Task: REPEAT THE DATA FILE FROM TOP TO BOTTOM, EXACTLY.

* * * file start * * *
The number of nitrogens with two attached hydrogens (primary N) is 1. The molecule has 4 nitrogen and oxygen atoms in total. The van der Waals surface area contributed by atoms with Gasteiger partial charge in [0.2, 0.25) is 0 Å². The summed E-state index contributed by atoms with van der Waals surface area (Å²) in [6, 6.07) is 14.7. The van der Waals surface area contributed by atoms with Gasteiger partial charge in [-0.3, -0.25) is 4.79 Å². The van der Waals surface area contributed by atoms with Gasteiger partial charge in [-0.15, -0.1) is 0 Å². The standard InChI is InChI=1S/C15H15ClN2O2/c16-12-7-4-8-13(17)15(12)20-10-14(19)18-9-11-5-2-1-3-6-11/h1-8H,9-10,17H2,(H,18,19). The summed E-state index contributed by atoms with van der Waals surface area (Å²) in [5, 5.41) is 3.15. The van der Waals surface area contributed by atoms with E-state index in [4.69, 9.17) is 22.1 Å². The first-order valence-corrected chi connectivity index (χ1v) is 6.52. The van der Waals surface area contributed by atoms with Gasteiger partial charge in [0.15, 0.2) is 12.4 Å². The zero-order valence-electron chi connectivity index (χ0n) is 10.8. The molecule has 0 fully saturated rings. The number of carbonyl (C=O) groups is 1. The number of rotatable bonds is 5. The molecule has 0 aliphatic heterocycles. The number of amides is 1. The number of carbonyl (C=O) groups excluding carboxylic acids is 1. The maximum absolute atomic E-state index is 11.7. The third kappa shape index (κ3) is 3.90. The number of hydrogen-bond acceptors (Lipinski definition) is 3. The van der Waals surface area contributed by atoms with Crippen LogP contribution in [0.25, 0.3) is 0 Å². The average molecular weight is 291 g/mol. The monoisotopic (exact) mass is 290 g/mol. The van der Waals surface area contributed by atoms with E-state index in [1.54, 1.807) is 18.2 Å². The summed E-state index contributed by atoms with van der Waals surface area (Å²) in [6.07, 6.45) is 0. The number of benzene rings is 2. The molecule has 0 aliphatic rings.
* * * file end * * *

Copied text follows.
The number of nitrogens with two attached hydrogens (primary N) is 1. The molecule has 4 nitrogen and oxygen atoms in total. The van der Waals surface area contributed by atoms with Gasteiger partial charge in [0.2, 0.25) is 0 Å². The summed E-state index contributed by atoms with van der Waals surface area (Å²) in [6, 6.07) is 14.7. The van der Waals surface area contributed by atoms with Gasteiger partial charge in [-0.3, -0.25) is 4.79 Å². The van der Waals surface area contributed by atoms with Gasteiger partial charge in [-0.15, -0.1) is 0 Å². The standard InChI is InChI=1S/C15H15ClN2O2/c16-12-7-4-8-13(17)15(12)20-10-14(19)18-9-11-5-2-1-3-6-11/h1-8H,9-10,17H2,(H,18,19). The summed E-state index contributed by atoms with van der Waals surface area (Å²) in [5, 5.41) is 3.15. The van der Waals surface area contributed by atoms with E-state index in [4.69, 9.17) is 22.1 Å². The first-order valence-corrected chi connectivity index (χ1v) is 6.52. The van der Waals surface area contributed by atoms with Gasteiger partial charge in [0.15, 0.2) is 12.4 Å². The zero-order valence-electron chi connectivity index (χ0n) is 10.8. The molecule has 0 fully saturated rings. The number of carbonyl (C=O) groups is 1. The number of rotatable bonds is 5. The molecule has 0 aliphatic heterocycles. The number of amides is 1. The number of carbonyl (C=O) groups excluding carboxylic acids is 1. The maximum absolute atomic E-state index is 11.7. The third kappa shape index (κ3) is 3.90. The number of hydrogen-bond acceptors (Lipinski definition) is 3. The van der Waals surface area contributed by atoms with Crippen LogP contribution in [0.25, 0.3) is 0 Å². The average molecular weight is 291 g/mol. The monoisotopic (exact) mass is 290 g/mol. The van der Waals surface area contributed by atoms with E-state index in [1.54, 1.807) is 18.2 Å². The summed E-state index contributed by atoms with van der Waals surface area (Å²) in [6.07, 6.45) is 0. The number of benzene rings is 2. The molecule has 0 aliphatic rings.